Green Valley Organics is now Green Valley Creamery
The company also unveiled a bold new packaging design.
Green Valley Organics, a Sebastopol, Calif.-based processor of organic lactose-free dairy products, announced a name change to Green Valley Creamery.
“We wanted stay true to our roots as a dairy company by choosing a name that reflects where we come from,” said Rich Martin, vice president of sales and marketing. “Green Valley Creamery is the place where our products are made, and the name reminds consumers that we make them with real dairy.”
The company said it also debuted a major packaging redesign to emphasize its products’ “clean, minimally processed ingredients and real dairy.” The packaging’s bold new look will further its mission to bring the everyday joy of real dairy back into people’s lives by helping the products stand out on shelves.
It is estimated that 30 million to 50 million Americans are lactose-intolerant or lactose-sensitive, the company noted, and many of them have ruled out dairy from their diets. Through years of serving the lactose-intolerant community, Green Valley Creamery has learned that although they often suffer in silence, they long to indulge in real dairy.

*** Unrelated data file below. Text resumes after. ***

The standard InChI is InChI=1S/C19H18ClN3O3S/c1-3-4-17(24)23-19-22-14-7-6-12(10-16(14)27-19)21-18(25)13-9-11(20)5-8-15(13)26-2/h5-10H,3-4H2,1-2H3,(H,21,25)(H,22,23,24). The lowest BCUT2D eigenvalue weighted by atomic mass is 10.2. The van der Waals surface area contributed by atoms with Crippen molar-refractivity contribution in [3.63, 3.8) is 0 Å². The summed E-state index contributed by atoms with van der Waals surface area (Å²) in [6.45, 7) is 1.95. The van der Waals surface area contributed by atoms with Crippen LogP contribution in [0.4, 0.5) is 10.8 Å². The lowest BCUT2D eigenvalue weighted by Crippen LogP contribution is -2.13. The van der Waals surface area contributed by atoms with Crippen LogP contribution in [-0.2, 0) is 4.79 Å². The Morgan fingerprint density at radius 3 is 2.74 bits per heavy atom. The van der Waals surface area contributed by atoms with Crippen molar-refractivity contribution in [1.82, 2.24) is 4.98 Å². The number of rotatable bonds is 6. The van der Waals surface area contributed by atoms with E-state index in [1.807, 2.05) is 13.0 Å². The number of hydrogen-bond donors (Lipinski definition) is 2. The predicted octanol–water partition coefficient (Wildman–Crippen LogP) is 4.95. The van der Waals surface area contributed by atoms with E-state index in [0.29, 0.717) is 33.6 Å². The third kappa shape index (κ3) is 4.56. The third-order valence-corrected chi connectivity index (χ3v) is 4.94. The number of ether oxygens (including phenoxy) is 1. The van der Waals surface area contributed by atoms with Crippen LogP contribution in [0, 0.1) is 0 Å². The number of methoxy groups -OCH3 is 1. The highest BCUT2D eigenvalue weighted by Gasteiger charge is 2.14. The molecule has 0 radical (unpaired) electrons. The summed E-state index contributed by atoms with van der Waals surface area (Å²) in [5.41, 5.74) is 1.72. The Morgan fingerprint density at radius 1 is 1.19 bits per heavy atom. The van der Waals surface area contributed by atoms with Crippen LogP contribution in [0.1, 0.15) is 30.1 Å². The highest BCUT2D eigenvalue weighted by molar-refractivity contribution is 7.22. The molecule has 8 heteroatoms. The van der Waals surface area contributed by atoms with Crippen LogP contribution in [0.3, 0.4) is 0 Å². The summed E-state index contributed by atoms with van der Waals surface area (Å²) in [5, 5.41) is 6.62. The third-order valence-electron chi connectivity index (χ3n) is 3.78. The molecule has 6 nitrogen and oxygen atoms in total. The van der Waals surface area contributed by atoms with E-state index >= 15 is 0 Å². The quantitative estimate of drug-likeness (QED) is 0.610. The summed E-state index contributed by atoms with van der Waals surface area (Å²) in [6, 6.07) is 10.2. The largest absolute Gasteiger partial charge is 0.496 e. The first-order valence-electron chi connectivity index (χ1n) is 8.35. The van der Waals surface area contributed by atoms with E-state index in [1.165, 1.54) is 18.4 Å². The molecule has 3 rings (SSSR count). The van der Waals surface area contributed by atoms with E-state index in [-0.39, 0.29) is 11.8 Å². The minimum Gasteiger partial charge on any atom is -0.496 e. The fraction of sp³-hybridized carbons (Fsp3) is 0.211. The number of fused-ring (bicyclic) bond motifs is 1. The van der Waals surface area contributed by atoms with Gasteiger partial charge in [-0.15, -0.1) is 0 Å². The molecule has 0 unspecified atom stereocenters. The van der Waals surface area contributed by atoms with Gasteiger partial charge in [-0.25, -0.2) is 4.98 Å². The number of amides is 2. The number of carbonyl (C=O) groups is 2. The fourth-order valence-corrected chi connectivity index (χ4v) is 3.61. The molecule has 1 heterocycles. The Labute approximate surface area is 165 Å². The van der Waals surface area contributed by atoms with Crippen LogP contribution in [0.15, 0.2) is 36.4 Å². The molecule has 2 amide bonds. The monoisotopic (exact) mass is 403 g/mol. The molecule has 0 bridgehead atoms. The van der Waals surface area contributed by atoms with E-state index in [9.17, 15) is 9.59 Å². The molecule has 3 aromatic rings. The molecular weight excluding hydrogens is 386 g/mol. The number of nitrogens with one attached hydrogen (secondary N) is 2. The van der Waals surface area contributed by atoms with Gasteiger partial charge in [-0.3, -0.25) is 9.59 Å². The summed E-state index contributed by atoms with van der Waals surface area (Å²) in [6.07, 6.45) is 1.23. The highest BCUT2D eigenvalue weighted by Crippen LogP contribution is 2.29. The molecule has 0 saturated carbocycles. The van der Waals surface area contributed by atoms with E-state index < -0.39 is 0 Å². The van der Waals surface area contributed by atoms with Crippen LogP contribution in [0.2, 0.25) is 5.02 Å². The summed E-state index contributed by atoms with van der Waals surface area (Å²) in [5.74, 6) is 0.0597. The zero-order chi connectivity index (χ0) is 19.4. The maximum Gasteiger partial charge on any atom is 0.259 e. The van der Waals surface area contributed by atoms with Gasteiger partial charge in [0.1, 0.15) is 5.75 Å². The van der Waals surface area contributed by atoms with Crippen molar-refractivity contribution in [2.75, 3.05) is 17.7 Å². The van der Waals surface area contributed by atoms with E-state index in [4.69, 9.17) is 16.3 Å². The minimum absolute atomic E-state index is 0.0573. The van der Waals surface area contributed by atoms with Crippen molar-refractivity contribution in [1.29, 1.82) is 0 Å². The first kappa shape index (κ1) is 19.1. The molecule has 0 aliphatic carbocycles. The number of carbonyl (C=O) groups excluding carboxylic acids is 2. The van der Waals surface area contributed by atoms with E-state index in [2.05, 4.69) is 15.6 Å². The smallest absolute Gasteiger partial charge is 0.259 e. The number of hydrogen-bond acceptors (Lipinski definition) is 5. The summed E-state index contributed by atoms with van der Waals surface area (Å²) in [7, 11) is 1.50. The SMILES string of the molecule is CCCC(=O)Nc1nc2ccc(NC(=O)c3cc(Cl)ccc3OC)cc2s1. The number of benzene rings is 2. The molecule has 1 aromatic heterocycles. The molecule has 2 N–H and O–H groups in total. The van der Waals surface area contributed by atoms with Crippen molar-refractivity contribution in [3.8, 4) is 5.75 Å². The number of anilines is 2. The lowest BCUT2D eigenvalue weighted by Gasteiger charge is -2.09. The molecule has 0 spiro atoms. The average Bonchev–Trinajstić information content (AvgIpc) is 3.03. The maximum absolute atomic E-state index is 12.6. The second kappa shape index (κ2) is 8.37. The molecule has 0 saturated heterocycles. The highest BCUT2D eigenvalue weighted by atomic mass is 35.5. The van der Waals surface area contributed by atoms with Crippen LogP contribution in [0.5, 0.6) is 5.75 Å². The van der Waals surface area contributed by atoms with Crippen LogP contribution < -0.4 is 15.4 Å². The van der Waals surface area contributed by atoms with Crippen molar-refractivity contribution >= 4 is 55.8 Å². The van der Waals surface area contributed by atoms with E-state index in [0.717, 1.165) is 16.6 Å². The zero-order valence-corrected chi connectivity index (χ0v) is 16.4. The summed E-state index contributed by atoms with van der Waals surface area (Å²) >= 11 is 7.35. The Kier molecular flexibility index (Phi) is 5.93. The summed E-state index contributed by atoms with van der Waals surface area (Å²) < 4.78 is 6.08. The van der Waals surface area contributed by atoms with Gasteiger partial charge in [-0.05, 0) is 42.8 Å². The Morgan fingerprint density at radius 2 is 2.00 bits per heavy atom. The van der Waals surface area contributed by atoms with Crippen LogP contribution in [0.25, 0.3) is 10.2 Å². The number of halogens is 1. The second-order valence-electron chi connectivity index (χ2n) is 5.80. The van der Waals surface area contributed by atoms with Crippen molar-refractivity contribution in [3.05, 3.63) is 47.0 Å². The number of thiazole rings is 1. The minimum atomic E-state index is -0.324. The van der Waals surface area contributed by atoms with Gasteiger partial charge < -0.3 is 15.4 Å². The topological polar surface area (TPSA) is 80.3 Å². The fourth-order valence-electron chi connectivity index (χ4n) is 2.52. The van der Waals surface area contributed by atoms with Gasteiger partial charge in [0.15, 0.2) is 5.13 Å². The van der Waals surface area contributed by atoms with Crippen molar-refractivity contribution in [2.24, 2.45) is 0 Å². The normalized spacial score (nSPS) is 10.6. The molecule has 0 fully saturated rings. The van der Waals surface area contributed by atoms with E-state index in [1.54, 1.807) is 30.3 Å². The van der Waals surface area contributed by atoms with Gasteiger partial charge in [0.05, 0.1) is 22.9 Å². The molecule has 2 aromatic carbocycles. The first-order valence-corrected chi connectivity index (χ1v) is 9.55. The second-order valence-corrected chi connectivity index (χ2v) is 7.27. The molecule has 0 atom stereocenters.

The company said it uses a simple enzymatic process to break down the lactose in milk and cream while leaving their nutritional value intact. This renders the products free of lactose and digestible to even those with severe lactose intolerance. All of its products, which have short and simple organic ingredient lists, are slowly fermented with live and active cultures in a process that yields billions of probiotics per serving.
As part of its rebrand, Green Valley Creamery said it has doubled down on its commitment to sustainability by switching the cups it uses for yogurt, sour cream and cream cheese from pure plastic to a “greener” paper-lined package. The new cups are made with 30% less plastic and are surrounded by a cardboard wrap that can be detached from the cup and recycled. The California Certified Green Business runs on 100% renewable energy, fueled primarily by 2 acres of solar panels on the creamery’s roof.